The Trio Sonata in 17th Century Italy

London Baroque


In their survey of the trio sonata, the four members of London Baroque have already visited France, England and Germany before arriving at the actual birthplace of the genre – Italy in the 17th century. There the years around 1600 had seen ground-breaking developments in vocal music, such as the seconda prattica characterised by the clear division between a single melodic line and a supporting continuo bass. Now instrumental music was becoming important in its own right, and soon the violin was recognized as the ideal vehicle for a new style which is obvious already in the very first trio sonatas, such as Giovanni Paolo Cima’s Sonata a tre from 1610. The term ‘trio sonata’ is a later expression, and in 17th-century Italy the terms commonly used were ‘Sonata a due’ (two melody instruments plus continuo), and ‘Sonata a tre’ (three melody instruments – usually two soprano and one bass – plus continuo). The form could also vary, from ‘free’ sonatas to sets of variations, chaconnes and passacaglias. From this almost bewildering variety, London Baroque has selected 16 works which chart the development from the origins of the genre to its ‘coming of age’ with Arcangelo Corelli, in the 1680s. Already famous in his own lifetime, when he was one of the most influential composers in all of Europe, Corelli is an exception among the composers featured here: many of his colleagues are all but forgotten today, and little is known about their lives. There are also great gaps in our knowledge about the music itself – for instance regarding the instrumentation (what kind of cello would have been used?) and the use of ornaments. In such uncharted waters, London Baroque provides much-needed and expert guidance, as testified to in a review of their recording of sonatas from 17th-century France on the German website Klassik Heute: ‘Everything that one might possibly wish for in a performance of this music is present here: charm, elegance, eloquence, force, flexibility, fire, intimacy, and most importantly: soul.’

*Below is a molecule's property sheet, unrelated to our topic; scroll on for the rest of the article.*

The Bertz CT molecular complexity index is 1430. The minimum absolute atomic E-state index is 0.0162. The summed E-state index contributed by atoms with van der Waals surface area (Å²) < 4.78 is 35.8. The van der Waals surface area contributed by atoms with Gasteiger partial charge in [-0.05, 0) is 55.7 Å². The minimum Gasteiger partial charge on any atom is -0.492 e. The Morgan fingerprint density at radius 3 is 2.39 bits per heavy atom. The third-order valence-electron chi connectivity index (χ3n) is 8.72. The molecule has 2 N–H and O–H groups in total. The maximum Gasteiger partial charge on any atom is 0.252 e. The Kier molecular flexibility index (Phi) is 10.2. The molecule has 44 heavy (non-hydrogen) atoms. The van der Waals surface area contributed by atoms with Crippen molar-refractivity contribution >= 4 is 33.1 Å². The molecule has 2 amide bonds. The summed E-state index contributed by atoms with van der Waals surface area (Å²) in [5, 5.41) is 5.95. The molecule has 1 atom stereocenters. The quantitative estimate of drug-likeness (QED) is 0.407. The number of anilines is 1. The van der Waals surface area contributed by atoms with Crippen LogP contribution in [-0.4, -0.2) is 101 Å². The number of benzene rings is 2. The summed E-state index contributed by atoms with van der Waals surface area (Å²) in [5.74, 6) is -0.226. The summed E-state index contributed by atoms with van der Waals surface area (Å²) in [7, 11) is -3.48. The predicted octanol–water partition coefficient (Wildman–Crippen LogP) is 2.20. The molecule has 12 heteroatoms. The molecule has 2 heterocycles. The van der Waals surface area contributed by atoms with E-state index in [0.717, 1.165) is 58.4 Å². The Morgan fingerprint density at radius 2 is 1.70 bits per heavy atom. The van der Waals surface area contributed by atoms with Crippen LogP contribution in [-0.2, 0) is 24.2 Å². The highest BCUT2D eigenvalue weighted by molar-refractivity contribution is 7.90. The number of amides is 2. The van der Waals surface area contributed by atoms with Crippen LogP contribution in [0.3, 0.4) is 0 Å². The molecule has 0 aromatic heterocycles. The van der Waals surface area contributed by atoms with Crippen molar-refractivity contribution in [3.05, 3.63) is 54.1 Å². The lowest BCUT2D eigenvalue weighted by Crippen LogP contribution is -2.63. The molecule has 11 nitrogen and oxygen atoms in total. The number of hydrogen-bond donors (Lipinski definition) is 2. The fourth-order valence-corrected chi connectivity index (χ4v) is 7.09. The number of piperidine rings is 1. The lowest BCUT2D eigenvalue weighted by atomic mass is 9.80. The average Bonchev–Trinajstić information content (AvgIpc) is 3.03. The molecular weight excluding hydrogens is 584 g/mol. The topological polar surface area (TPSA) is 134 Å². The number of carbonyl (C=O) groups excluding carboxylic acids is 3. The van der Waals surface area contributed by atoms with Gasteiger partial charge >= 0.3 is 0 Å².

"I couldn’t imagine this music better played than it is by London Baroque. Ingrid Seifert and Richard Gwilt prove perfect partners on frequently duelling violins with Charles Medlam’s cello resonantly caught and Steven Devine switching from chamber organ to harpsichord as required. This is foot-tapping stuff, elegant and superbly engineered by BIS." Limelight Magazine

"Their technical skill is first-rate, and they possess the almost instinctual give-and-take one would expect from a premier ensemble that's played together for years" Fanfare

"Played with warmth, the music captures the spirit of the time" The Northern Echo

"They play with verve, grace, wit...neither as dry and academic as one hears from The Purcell Quartet, nor as mannered and aggressive as one hears from some Italian ensembles and groups such as Christina Pluhar's ensemble L'Arpeggiata. The two violins and five-string cello have a delicious bite and Seifert, Gwilt and Medlam produce a wide range of colours and textures without the lazy reliance on vibrato one hears from some performers. Devine is a delightfully buoyant keyboard player and his alternation between chamber organ and harpsichord introduces some welcome variety of texture into the programme. As ever with London Baroque recordings, very highly recommended." Andrew O'Connor, International Record Review